My first case was by far the most memorable! It was one of those cases that went at least 5 hours, and it was a stalking/no contact case. The two parties were a mother and a girlfriend. The person they had in common was a son and boyfriend who had been tragically killed by gun violence. There was also a baby daughter involved in the situation. Basically, there was so much misunderstanding due to the heightened emotions of their common family member being killed.
Using the BIA model (before the incident, during the incident, and after the incident) was such a good way to frame it because their relationship was perfectly fine prior to the incident. The incident was so tragic, and it represented so many things to each of them that they were having such difficulty communicating. It just escalated and escalated to a place where one of them was threatening the other. Throughout the mediation, they agreed that neither of them wanted to see each other again. It was also very intense in terms of what they were saying - they were really trying to hurt one another verbally.
The whole time, this baby had been on Zoom with us. In some ways, she was a common interest for both parties. And by the end of the mediation, they were discussing how they’d spend holidays together: Thanksgiving, Christmas. They just needed so much space and time to vent without hanging up on one another, which I think had been the pattern until that point. Without mediation, I don’t know if they ever would have been able to start repairing their relationship.
What has mediation taught you about yourself? About other people?
I’ve always been interested in people’s stories, and I’ve always been a very active listener. People tend to open up about their whole lives to me, and I think it’s because I show a genuine interest. I love CCR's Reflective Practice Group because I get to listen to other mediators share their stories. Mediation has taught me a different way of listening: trying to be more mindful of what the listener needs from me, instead of focusing on the facts.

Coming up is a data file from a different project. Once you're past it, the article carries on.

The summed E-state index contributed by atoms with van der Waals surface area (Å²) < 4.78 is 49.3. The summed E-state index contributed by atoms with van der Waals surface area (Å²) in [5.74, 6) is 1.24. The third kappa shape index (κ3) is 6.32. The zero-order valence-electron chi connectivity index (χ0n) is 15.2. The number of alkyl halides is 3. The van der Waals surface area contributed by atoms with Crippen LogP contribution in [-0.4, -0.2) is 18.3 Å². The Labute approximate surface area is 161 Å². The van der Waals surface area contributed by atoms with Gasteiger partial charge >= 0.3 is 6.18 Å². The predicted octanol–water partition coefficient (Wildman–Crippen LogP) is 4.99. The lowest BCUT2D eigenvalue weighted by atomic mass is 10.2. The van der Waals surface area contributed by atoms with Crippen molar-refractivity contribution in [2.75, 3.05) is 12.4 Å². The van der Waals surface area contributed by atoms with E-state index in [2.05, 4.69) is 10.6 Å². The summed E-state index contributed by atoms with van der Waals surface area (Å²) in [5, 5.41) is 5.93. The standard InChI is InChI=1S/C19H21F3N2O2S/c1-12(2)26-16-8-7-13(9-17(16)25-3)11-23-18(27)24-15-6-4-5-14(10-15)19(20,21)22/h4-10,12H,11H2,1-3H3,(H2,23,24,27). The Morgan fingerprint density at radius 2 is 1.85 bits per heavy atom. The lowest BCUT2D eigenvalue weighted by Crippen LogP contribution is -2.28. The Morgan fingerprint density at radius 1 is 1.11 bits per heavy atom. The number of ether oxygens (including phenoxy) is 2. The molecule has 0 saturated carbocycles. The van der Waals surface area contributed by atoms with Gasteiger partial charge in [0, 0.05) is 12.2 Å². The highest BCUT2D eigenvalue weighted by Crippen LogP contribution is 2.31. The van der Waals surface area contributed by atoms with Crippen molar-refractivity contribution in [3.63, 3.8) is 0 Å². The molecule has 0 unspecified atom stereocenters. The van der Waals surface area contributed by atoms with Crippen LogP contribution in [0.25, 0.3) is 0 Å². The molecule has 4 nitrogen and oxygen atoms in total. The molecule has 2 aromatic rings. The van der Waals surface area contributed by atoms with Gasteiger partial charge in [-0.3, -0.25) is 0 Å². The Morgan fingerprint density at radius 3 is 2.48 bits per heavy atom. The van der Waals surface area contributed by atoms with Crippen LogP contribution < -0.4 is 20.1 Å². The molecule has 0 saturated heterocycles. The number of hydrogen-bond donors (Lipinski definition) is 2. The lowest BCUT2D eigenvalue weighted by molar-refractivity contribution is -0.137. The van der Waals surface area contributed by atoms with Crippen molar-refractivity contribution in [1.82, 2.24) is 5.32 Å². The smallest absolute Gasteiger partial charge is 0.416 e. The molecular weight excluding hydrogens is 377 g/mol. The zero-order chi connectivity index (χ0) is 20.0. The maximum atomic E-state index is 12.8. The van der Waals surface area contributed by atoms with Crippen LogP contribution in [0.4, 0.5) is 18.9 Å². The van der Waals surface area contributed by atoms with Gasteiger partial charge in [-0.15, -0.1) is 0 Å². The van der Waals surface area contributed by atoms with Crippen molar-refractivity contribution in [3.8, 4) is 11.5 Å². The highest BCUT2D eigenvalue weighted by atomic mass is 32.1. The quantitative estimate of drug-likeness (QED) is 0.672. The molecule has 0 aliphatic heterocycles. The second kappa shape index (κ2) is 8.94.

Overall, people do not feel listened to. I think that is the crux of why people have conflict - they are not feeling heard. They might be repeating the same thing in different ways, and the other person is discounting what they say. People are often really focused on their own perspectives.
What advice would you give to new mediators?
Don’t be too hard on yourself! Halfway through my mentorship I thought, “Wow, I’m terrible at this - I can’t do this! Why did I think I could do this?” You just have to stick with it. It’s definitely uncomfortable at times, and you might not know what question to ask next. You just have to be comfortable being uncomfortable and get through it.
What I really love about mediation is knowing that it’s not for me to solve. I get to remind myself that I’m just a facilitator in this process, and it’s not my job to fix it.
Thank you Jennifer for sharing your mediation experience and advice! CCR relies on around 180 volunteers like Jennifer to provide free, high-quality mediation services across Cook County. To learn more about becoming a CCR volunteer, visit our Volunteer Opportunities page.